San Francisco emergency dispatcher Janet Atchan was in the last hour of a 12-hour shift when she got the call she and her colleagues fear most.
“Shots fired. Officer down.”
Atchan, 46, drew on her 25 years of experience as a dispatcher as she mobilized emergency crews and backup police officers to the scene, and even took calls from witnesses with tips on the suspect’s whereabouts.
On Tuesday, Atchan was named Dispatcher of the Year for staying cool under pressure and helping to save San Francisco Police Officer Kevin Downs’ life after he was shot in the head following a confrontation on Oct. 14 at the Lakeshore Plaza Shopping Center.
“Your adrenaline goes from 0 to 100 and it’s scary, it’s a lot of confusion. You just can’t believe it’s real,” Atchan said. “I’m happy the officer is recovering very well.”
She also received a special commendation by supervisors Katy Tang and Norman Yee for her response.
“We are so grateful that people like Janet are there to calmly handle all the emergency situations that arise in the City. Emergency dispatchers work hard behind the scenes, and often times their work goes unnoticed,” Tang said in a statement to The Chronicle.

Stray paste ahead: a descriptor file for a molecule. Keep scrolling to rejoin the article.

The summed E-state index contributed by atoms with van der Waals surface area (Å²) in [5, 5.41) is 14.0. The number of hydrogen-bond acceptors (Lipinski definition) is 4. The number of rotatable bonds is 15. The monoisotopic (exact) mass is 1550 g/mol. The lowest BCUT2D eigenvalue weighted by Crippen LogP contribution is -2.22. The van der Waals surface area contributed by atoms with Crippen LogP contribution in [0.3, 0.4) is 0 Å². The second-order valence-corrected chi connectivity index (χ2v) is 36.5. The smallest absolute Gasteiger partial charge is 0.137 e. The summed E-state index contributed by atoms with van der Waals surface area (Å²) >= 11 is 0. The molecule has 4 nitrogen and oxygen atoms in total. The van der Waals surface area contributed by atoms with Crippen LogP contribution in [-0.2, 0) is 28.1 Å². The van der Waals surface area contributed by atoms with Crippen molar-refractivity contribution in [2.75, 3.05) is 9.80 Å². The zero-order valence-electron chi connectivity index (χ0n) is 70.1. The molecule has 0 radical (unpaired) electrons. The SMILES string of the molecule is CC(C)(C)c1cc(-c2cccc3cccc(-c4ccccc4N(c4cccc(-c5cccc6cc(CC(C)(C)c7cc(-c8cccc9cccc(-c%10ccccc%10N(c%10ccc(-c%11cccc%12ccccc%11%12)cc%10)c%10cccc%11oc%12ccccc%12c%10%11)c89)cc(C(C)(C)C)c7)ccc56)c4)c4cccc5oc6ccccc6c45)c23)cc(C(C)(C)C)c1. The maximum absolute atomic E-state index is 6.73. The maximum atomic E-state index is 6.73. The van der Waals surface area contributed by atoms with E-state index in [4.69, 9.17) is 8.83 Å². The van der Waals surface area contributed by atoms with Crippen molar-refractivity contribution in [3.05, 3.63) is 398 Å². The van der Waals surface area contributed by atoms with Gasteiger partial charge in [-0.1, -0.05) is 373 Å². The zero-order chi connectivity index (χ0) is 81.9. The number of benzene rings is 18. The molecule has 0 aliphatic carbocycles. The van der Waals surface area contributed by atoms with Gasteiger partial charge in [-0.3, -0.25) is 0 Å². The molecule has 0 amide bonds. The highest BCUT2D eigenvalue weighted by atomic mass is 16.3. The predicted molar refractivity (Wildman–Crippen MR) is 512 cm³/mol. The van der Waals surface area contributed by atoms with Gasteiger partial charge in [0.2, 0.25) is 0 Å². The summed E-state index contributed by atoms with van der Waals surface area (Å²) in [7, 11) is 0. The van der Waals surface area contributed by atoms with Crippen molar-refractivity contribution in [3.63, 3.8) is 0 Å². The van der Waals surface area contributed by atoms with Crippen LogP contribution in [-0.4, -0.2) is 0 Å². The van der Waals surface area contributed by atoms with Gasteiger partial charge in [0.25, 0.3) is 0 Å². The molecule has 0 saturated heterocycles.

Atchan received a call about 8:15 p.m. that seemed routine, “a man was acting erratically at a shopping center,” said Francis Zamora, a spokesman for the city Department of Emergency Management.
Within minutes, the situation escalated.
When police officers got to the shopping center on the 1500 block of Sloat Boulevard, a security guard pointed them toward the suspect on Everglade Drive, and the man immediately fired multiple shots, striking Downs in the head, police said.
Downs survived the incident and police officials say it was due to Atchan’s speedy coordination in dispatching emergency crews.
“We are just very grateful and thankful that she maintained her professionalism and did her job,” said Officer Giselle Talkoff, a spokeswoman for the San Francisco Police Department. “We are very thankful that she was there and helped out.”